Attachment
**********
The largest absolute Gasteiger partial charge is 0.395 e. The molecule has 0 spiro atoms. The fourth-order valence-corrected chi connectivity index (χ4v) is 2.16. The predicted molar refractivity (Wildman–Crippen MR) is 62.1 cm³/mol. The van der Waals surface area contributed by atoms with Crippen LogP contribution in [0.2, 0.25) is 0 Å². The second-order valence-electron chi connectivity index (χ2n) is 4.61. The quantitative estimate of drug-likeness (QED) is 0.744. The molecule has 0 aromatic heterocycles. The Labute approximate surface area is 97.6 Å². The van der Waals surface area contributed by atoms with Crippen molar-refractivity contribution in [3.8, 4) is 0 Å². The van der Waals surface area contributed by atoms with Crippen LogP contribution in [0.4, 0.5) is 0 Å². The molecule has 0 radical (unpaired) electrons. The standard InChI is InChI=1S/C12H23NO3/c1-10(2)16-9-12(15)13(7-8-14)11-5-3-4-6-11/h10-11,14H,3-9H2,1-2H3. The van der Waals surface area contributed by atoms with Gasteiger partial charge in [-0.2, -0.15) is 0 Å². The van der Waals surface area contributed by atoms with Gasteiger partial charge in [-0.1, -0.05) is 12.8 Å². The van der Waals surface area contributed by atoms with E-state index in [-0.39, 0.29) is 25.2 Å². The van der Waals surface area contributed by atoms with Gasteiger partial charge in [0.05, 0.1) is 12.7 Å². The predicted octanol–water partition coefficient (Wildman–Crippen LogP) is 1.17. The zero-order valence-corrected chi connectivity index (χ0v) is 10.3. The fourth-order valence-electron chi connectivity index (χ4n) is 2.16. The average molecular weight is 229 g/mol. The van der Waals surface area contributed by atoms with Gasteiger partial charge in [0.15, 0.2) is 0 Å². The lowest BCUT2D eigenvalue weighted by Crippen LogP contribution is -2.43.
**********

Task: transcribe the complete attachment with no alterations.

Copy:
The largest absolute Gasteiger partial charge is 0.395 e. The molecule has 0 spiro atoms. The fourth-order valence-corrected chi connectivity index (χ4v) is 2.16. The predicted molar refractivity (Wildman–Crippen MR) is 62.1 cm³/mol. The van der Waals surface area contributed by atoms with Crippen LogP contribution in [0.2, 0.25) is 0 Å². The second-order valence-electron chi connectivity index (χ2n) is 4.61. The quantitative estimate of drug-likeness (QED) is 0.744. The molecule has 0 aromatic heterocycles. The Labute approximate surface area is 97.6 Å². The van der Waals surface area contributed by atoms with Crippen molar-refractivity contribution in [3.8, 4) is 0 Å². The van der Waals surface area contributed by atoms with Crippen LogP contribution in [0.4, 0.5) is 0 Å². The molecule has 0 radical (unpaired) electrons. The standard InChI is InChI=1S/C12H23NO3/c1-10(2)16-9-12(15)13(7-8-14)11-5-3-4-6-11/h10-11,14H,3-9H2,1-2H3. The van der Waals surface area contributed by atoms with Gasteiger partial charge in [-0.2, -0.15) is 0 Å². The van der Waals surface area contributed by atoms with Gasteiger partial charge in [-0.1, -0.05) is 12.8 Å². The van der Waals surface area contributed by atoms with E-state index in [-0.39, 0.29) is 25.2 Å². The van der Waals surface area contributed by atoms with Gasteiger partial charge in [0.05, 0.1) is 12.7 Å². The predicted octanol–water partition coefficient (Wildman–Crippen LogP) is 1.17. The zero-order valence-corrected chi connectivity index (χ0v) is 10.3. The fourth-order valence-electron chi connectivity index (χ4n) is 2.16. The average molecular weight is 229 g/mol. The van der Waals surface area contributed by atoms with Gasteiger partial charge in [0.15, 0.2) is 0 Å². The lowest BCUT2D eigenvalue weighted by Crippen LogP contribution is -2.43.